Meanwhile, the controversial area regarding revenue generation is targeted advertising wherein network operators become part of the advertising value chain. The logic goes that by profiling browsing habits and the interests of subscribers, it is possible to accurately understand (and predict) user behavior, and therefore to only display adverts in which they are (likely) interested, it should be better for the customer and more effective for the advertiser. Right? Well, this is probably accurate to a certain extent, but it doesn’t address the core issues of privacy, how anonymity is assured, and how such profile data can be protected. Consumers are quite wary of profiles being assembled on them without their knowledge, consent or editorial control.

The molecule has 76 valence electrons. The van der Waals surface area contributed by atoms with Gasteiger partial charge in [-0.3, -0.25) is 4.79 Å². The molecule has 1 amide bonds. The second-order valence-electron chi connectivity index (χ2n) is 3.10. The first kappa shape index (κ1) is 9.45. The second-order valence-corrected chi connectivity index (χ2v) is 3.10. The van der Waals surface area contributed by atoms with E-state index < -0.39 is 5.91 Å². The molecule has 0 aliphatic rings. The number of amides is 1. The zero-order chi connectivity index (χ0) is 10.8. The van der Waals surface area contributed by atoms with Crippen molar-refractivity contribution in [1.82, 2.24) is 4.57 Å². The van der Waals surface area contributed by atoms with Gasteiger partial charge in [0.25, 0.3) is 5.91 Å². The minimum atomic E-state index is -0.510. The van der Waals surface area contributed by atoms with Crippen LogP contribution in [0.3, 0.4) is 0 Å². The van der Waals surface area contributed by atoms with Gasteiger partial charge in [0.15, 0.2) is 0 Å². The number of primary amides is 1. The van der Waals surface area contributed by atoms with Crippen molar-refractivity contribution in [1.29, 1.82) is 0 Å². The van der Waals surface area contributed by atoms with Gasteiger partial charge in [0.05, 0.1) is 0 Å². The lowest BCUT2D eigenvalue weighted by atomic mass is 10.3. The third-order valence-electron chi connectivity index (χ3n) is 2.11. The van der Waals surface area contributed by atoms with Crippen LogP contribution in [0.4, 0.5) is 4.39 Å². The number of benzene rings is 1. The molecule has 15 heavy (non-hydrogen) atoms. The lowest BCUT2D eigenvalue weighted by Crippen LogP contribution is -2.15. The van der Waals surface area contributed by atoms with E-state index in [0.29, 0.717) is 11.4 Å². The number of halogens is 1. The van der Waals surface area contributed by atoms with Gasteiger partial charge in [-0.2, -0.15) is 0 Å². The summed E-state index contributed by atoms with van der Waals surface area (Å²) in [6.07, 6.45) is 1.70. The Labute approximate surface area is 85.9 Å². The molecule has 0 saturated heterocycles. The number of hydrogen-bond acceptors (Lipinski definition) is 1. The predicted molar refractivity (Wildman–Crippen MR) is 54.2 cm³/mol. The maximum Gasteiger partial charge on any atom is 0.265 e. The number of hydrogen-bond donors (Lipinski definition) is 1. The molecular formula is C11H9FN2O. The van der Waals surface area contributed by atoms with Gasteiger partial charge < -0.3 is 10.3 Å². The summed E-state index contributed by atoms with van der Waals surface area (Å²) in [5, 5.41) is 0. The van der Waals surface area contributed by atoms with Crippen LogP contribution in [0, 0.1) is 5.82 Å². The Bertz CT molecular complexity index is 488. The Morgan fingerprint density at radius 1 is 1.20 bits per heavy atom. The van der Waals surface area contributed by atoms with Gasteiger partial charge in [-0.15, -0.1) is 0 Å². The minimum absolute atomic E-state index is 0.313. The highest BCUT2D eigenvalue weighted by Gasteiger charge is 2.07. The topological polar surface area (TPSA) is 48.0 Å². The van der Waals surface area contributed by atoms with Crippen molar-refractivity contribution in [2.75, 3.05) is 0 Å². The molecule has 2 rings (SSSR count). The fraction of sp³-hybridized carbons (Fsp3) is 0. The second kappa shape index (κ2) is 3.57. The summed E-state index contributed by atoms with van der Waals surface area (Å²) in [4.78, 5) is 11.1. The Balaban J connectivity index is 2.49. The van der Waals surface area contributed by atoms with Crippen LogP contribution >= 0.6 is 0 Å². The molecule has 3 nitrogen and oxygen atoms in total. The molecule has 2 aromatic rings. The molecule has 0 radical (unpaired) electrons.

Bottom line, for DPI to be a consumer friend will require knowledge of the pitfalls and a sensible policy toward its application. Traffic shaping and policy enforcement using DPI should be viewed as consumers’ friend, resulting in fair share for all, and at a fair price. But it is going to be necessary for operators and the DPI ecosystem to quantify and explain the benefits to consumers.
Prevailing in this public relations challenge is a near-term priority in order to ensure that customers view DPI in a positive light. While certain DPI applications have received negative press and therefore we in the industry cannot just focus on the network efficiency benefits it brings, we must also demonstrate to customers how DPI helps them get greater security, choice and value.
To read the full in-depth article at xchange, click here or click the source link below.
Karl Wale is director of product line management at Continuous Computing. He manages Continuous Computing’s ATCA system products, with specific responsibility for deep packet inspection (DPI) product lines.